Working Capital Management Ratios

Just like the liquidity ratio, the working capital management ratios serve the help to identify the company’s liquidity. However, working capital management also helps to identify whether a firm is investing its current assets properly. Current ratio also serves as a working capital management ratio. The most desirable current ratio ranges between 1 and 2. A ratio exceeding 2 indicates that the firm is not utilizing its current assets optimally (Lartey, Antwi, S. & Boadi, 2013).

Inventory Turn0ver

Inventory turnover ratio measures the rate at which the inventory is sold and replaced. This ratio helps to assess the liquidity of the inventory since the rate at which inventory items are sold varies.

Table 6

Year 2013 2014 2015 2016 2017
inventory turnover ratio 8.6 7.98 7.69 8.05 8.39

The company inventory turnover rate ranges from 8.6 to 7.69 times per year. The turnover is relatively stable. It implies that it takes around 45 days to sell the company’s inventory.

Capital Structure Ratios

The capital structure ratios evaluate the fitness of the financing operations of a company.  A company is financed by shares, debt, and retained earnings.  Managing the capital structure seeks to realize the optimal combination of the three elements (Gill, Biger & Mathur, 2010). Retained earnings are the cheapest form of financing business as it involves reinvesting profits. However, this source of financing provides limited resources due to profitability limitations. The main capital stricture ratios include the debt to equity ratio and the long term debt to capitalization ratio.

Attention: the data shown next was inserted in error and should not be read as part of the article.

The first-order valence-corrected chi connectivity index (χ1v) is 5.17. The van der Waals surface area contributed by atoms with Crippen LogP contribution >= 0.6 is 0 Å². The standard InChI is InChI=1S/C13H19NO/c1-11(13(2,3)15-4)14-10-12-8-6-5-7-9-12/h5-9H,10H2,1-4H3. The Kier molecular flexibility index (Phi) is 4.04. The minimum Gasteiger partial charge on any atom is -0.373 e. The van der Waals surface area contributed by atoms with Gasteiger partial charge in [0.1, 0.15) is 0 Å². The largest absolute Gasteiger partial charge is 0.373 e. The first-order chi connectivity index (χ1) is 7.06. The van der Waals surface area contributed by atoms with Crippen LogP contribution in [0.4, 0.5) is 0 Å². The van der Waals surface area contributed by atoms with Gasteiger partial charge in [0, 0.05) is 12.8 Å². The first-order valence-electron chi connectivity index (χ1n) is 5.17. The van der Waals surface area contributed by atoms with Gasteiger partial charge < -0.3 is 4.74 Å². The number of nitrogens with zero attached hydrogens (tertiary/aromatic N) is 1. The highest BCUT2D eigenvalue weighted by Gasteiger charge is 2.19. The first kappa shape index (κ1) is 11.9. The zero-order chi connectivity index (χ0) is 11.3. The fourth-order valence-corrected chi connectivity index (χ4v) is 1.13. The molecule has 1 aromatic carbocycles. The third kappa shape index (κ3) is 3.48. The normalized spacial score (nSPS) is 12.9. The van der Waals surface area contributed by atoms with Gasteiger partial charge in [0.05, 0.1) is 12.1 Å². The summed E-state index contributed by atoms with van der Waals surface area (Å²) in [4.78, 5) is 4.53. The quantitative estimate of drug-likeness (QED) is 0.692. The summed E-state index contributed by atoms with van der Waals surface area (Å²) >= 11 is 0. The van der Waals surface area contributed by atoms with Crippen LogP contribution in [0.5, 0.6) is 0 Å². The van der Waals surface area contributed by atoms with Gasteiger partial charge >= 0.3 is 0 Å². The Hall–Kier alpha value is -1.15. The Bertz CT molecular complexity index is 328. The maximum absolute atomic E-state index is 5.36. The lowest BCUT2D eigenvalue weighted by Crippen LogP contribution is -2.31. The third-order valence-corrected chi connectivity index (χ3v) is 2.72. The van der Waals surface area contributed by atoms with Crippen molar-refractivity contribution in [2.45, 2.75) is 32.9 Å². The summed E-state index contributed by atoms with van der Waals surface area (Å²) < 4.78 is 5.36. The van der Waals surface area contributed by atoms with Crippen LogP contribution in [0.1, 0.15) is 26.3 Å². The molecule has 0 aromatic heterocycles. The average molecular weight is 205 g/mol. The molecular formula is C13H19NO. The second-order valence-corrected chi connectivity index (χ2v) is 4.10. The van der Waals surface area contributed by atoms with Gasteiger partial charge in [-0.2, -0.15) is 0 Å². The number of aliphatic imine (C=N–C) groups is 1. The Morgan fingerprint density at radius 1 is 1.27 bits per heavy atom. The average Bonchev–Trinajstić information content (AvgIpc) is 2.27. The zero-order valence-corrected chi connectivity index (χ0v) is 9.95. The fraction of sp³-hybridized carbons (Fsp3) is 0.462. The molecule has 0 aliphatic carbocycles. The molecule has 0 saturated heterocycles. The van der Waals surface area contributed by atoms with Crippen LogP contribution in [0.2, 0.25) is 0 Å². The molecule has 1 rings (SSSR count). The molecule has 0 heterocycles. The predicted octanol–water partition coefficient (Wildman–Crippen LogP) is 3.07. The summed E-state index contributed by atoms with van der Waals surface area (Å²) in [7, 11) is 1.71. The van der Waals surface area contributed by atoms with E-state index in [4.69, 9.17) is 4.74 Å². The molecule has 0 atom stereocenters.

Debt to Equity Ratio

This ratio compares total debt to equity. The ratio is obtained by dividing the total debt by shareholder’s equity.  Debt is good as it enables a firm to make more profit. However, a debt level that is too high can increase the cost of capital to the extent of eroding the shareholders’ equity.

Table 7

year 2013 2014 2015 2016 2017
short-term debt 552 446 279 297 518
long-term debt 1,677 1,606 1,698 1,727 1,663
total debt 2229 2052 1977 2024 2181
equity 2,505 2,707 3,200 3,445 3,156
debt-equity ratio 0.69 0.61 0.55 0.52 0.54

The company’s debt to equity ratio for the year 2017 was 0.54 compared to 2013’s 0.67. This is an indication that the company has been reducing reliance on debt. The company’s debt to equity ratio is reasonable as the concerned cost of capital is manageable.

Long Term Debt to Capitalization

Long term debt to capitalization ratio compares the long term debt and equity. The ratio is obtained by dividing the long term debt and equity. It shows the extent to which a company has exploited debt financing.

Table 8

year 2013 2014 2015 2016 2017
long term debt 1,677 1,606 1,698 1,727 1,663
equity 2,505 2,707 3,200 3,445 3,156
long term debt + equity 4,182 4,313 4,898 5,172 4,819
Long term debt to capitalization 40.10% 37.24% 34.67% 33.39% 34.51%

The company’s long term debt to equity ratio was highest in the year 2013.  It decreased consistently to the year 2016 after which it increased by over 10%.

Stock Market Performance Ratios